i64.photobucket.com/albums/h179/airforcedude23/008.jpg

All pictures taken prior to the ceremony, cameras authorized.

heaven forbid some poor bastard spills something on the floor.... yeesh. lol
Link Posted: 10/10/2007 7:59:10 PM EST

Originally Posted By HommieDaKlown:
so is it flown to the base direct from the factory? or are they delivered in the belly of a larger plane or something to that effect?


The first F-22 built was test flown a few times at Lockheed's Marietta, Ga plant and then had it's wings and verticals removed so it could fit inside a C-5 so it could be flown to Edwards AFB, CA. I don't know why they did this.

All the rest of them have been flown under their own power to their assigned bases.


Picture of ship 1 which I can proudly say I worked on some while I was part of the F-22 test program.




Link Posted: 10/10/2007 8:13:30 PM EST
Can anyone explain to me why Raptors are assigned to reserve units? From my naive point of view with no military experience it seems a waste of our shiny new hardware, especially since we are buying so few of them.
Link Posted: 10/10/2007 8:18:26 PM EST

Originally Posted By Thread_Racer:
Can anyone explain to me why Raptors are assigned to reserve units? From my naive point of view with no military experience it seems a waste of our shiny new hardware, especially since we are buying so few of them.


They're not. Every single Raptor will be assigned to an active duty unit. "Associate" units are Reserve or Guard units who "share" airplanes with the Active Duty guys. In other words, they have a handful of maintainers in the units, and their pilots get to play with all the newest whiz-bang hardware, but they don't really own the aircraft.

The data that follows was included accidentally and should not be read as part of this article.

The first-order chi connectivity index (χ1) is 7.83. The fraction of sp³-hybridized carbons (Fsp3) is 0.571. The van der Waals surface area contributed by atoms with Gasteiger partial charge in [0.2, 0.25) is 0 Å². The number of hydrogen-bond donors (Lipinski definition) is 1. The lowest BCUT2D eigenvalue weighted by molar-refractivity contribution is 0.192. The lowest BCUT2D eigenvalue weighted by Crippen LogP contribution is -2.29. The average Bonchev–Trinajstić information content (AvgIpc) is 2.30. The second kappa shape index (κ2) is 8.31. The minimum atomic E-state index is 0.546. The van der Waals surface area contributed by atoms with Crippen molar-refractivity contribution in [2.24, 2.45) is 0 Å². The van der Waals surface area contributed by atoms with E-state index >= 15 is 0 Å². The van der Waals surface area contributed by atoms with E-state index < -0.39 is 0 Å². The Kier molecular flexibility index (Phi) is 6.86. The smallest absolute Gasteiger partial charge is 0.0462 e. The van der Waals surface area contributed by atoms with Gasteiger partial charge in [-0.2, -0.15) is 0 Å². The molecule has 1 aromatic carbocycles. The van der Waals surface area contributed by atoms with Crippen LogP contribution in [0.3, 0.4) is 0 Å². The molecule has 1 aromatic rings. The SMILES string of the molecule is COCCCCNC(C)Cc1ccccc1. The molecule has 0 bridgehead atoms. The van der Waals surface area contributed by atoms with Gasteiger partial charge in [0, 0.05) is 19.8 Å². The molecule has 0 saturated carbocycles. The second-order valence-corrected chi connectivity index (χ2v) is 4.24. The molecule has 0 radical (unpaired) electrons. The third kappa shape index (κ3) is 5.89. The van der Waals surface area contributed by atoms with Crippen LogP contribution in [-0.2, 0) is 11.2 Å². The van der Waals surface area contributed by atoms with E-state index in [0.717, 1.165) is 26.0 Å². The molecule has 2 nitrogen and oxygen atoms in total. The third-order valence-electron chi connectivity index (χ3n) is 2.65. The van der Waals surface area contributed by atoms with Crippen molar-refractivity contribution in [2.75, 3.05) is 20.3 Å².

Link Posted: 10/10/2007 8:22:47 PM EST

Originally Posted By Thread_Racer:
Can anyone explain to me why Raptors are assigned to reserve units? From my naive point of view with no military experience it seems a waste of our shiny new hardware, especially since we are buying so few of them.


Many "reserve" units have a percentage of their people working full time, year round.

It probably has something to do with the closeness to NK, China, Former USSR, that it would be good to have an F-22 unit there.

Plus reserve units are less likely than full time USAF to get deployed somewhere else.
Link Posted: 10/11/2007 9:54:02 PM EST
height=8
Originally Posted By Chairborne:
They're not. Every single Raptor will be assigned to an active duty unit. "Associate" units are Reserve or Guard units who "share" airplanes with the Active Duty guys. In other words, they have a handful of maintainers in the units, and their pilots get to play with all the newest whiz-bang hardware, but they don't really own the aircraft.